Kashmir University (KU) students have joined the band wagon of ongoing student protests. The issue at stake is exams. Earlier, class 12 students were aghast at the prospect of exams being held. Now it is their seniors that are protesting. It may be stated that KU has decided to upload study materials on its website to aid the students in their learning and then probably hold exams.
Students are essentially saying study materials are not enough and that they have lost time since the past four months. Moreover, not all students have access to the internet wherein they can access and learn from these study materials. While KO is loath to stake a clear cut position on this issue, but we firmly believe that the matter is of grave and serious import.
Education has both utilitarian and moral components. In this day and age, from a utilitarian perspective , it is only through education that youth can aspire to productive lives and be productive members of society. Morally, education is both a public and social good; it enhances and expands individuals’ mental, intellectual, moral and ethical and even emotional horizons – all these lead to better human and moral beings. Both components- moral and utilitarian –lend themselves to the education is absolutely vital for both individuals and society at large. And exams are an indelible part of the educational process. There, however, is a level of abstraction involved here.
In prosaic and practical terms, education and its concomitant needs an ambiance and environment that is conducive to both. Kashmir, which has been witnessing protests and curfews since that past four three months, has had a systemic breakdown wherein all domains and sectors of life have come to a stand- still. In this “broken environment”, expecting students to turn up for exams is rich and does not hold water. Uploading learning materials on websites is no alternative to teacher aided learning and instruction. There is also the psychological and emotional dimension: the conditions in Kashmir have taken a psychical toll on young minds and taxing them through exams does not sound prudent at this stage.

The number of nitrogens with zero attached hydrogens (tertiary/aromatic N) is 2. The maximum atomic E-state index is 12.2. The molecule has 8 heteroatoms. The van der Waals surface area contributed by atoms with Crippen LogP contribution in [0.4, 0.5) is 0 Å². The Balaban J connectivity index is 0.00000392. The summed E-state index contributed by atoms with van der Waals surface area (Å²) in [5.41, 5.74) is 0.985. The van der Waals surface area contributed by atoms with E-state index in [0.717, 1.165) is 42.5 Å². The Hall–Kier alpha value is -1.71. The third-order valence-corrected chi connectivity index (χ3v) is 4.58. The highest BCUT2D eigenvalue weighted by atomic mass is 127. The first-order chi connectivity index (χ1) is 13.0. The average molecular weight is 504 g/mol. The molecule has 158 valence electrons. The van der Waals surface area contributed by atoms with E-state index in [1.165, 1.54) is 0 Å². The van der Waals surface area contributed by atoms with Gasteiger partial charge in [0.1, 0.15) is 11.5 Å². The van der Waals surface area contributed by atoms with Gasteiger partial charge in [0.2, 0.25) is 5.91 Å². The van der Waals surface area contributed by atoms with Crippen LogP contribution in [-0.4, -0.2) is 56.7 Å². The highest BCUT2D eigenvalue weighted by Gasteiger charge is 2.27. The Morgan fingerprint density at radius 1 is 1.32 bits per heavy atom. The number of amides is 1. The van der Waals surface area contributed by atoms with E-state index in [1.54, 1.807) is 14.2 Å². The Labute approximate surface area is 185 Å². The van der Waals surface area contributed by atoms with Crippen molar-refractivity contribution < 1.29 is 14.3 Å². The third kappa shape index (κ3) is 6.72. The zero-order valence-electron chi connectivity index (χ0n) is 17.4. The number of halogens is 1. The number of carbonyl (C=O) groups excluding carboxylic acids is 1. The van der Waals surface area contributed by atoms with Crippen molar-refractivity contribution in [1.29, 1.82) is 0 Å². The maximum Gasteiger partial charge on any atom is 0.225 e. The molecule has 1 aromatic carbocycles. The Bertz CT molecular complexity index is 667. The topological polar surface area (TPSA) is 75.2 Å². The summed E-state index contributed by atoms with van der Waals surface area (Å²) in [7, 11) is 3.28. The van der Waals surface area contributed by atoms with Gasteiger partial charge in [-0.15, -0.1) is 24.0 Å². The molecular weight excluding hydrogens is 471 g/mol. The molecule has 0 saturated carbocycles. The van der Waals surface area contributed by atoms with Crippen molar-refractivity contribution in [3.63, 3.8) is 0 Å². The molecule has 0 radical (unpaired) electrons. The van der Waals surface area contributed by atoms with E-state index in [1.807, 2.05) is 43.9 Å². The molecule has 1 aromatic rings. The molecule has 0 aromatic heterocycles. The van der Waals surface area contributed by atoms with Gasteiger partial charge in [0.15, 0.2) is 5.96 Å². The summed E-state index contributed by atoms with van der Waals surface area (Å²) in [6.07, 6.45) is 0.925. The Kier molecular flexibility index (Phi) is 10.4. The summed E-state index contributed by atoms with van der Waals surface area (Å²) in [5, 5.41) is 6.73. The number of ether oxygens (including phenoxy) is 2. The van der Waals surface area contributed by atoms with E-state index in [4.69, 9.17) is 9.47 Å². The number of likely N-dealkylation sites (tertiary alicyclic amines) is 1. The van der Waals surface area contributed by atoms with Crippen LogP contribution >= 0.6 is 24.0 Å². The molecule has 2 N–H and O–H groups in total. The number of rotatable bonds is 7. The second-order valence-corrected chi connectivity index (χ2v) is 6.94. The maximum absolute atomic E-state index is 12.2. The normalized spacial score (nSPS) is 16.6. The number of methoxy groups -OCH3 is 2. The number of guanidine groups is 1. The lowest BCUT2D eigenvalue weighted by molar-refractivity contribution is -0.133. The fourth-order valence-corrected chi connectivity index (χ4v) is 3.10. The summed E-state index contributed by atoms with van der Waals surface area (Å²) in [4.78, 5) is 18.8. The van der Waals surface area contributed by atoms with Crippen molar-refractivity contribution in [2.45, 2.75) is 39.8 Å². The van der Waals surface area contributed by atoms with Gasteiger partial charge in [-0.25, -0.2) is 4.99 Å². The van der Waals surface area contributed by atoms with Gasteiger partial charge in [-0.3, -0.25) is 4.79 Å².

But, having said this, at the same time, deferring and postponing exams means students lose precious time at critical junctures in their educational trajectories. Moreover, the momentum of education and learning is broken. This lag is a burden and a problem that lends itself to no solution. All this leads to a conundrum: what are students to do and how are the authorities to deal with this condition and situation?
One possible way out of the conundrum is to adopt what is called a “stakeholder” approach to education at this critical juncture. School admins and university authorities can reach out to both students and their parents and involve them in a process of decision making about how to both impart education and when and how to hold exams. This, besides giving a sense of involvement to the wards might also lead to some solutions and consensus after brain storming the issue. Unless the decision to hold exams is political, there really does not appear to be a way out.
Our youth are our future and education is the most significant part and evolutionary process of their lives. How they get education – the nature and quality of this education- how they are examined, and learning outcomes thereof will determine whether they will be productive members of society. This will also determine the quality and depth of their moral worth. The issue of their education and the important concomitant of the educational process, examinations, is not a trivial issue that can be handled frivolously. We need sober minds and prudent approaches to deal with this all important issue. Let us then come together and come to the assistance of our youth in a manner that redounds to their overall benefit and future(s).
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